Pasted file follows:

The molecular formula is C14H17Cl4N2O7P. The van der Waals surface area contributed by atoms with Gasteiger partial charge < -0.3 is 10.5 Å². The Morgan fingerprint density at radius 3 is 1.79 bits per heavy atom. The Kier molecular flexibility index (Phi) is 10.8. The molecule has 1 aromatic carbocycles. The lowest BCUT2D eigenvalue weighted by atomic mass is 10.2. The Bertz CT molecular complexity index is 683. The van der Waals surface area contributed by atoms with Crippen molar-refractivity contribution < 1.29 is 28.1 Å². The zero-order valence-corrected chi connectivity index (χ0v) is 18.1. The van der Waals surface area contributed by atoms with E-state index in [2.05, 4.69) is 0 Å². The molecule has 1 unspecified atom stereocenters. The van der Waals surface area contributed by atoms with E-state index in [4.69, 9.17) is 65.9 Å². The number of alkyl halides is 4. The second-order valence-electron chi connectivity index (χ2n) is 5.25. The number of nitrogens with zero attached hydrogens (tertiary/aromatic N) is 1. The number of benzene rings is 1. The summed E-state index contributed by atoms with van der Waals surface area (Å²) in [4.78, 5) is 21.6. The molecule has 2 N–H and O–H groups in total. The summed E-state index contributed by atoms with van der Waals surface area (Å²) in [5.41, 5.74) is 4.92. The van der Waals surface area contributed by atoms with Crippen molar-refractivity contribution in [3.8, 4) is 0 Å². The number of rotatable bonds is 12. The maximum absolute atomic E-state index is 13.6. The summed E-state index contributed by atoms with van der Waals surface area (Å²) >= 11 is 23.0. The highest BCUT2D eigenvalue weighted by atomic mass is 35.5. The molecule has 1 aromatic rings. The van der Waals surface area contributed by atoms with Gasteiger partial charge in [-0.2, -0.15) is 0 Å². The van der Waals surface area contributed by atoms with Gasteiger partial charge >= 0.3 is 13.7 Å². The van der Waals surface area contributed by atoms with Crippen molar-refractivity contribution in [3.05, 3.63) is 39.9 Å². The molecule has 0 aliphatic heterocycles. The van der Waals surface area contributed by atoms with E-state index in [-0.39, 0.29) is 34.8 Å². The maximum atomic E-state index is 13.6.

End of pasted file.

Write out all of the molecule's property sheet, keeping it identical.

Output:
The molecular formula is C14H17Cl4N2O7P. The van der Waals surface area contributed by atoms with Gasteiger partial charge < -0.3 is 10.5 Å². The Morgan fingerprint density at radius 3 is 1.79 bits per heavy atom. The Kier molecular flexibility index (Phi) is 10.8. The molecule has 1 aromatic carbocycles. The lowest BCUT2D eigenvalue weighted by atomic mass is 10.2. The Bertz CT molecular complexity index is 683. The van der Waals surface area contributed by atoms with Crippen molar-refractivity contribution < 1.29 is 28.1 Å². The zero-order valence-corrected chi connectivity index (χ0v) is 18.1. The van der Waals surface area contributed by atoms with E-state index in [2.05, 4.69) is 0 Å². The molecule has 1 unspecified atom stereocenters. The van der Waals surface area contributed by atoms with E-state index in [4.69, 9.17) is 65.9 Å². The number of alkyl halides is 4. The second-order valence-electron chi connectivity index (χ2n) is 5.25. The number of nitrogens with zero attached hydrogens (tertiary/aromatic N) is 1. The number of benzene rings is 1. The summed E-state index contributed by atoms with van der Waals surface area (Å²) in [4.78, 5) is 21.6. The molecule has 2 N–H and O–H groups in total. The summed E-state index contributed by atoms with van der Waals surface area (Å²) in [5.41, 5.74) is 4.92. The van der Waals surface area contributed by atoms with Crippen molar-refractivity contribution in [3.8, 4) is 0 Å². The number of rotatable bonds is 12. The maximum absolute atomic E-state index is 13.6. The summed E-state index contributed by atoms with van der Waals surface area (Å²) >= 11 is 23.0. The highest BCUT2D eigenvalue weighted by atomic mass is 35.5. The molecule has 1 aromatic rings. The van der Waals surface area contributed by atoms with Gasteiger partial charge in [-0.2, -0.15) is 0 Å². The van der Waals surface area contributed by atoms with Gasteiger partial charge >= 0.3 is 13.7 Å². The van der Waals surface area contributed by atoms with Crippen molar-refractivity contribution in [3.05, 3.63) is 39.9 Å². The molecule has 0 aliphatic heterocycles. The van der Waals surface area contributed by atoms with E-state index in [-0.39, 0.29) is 34.8 Å². The maximum atomic E-state index is 13.6.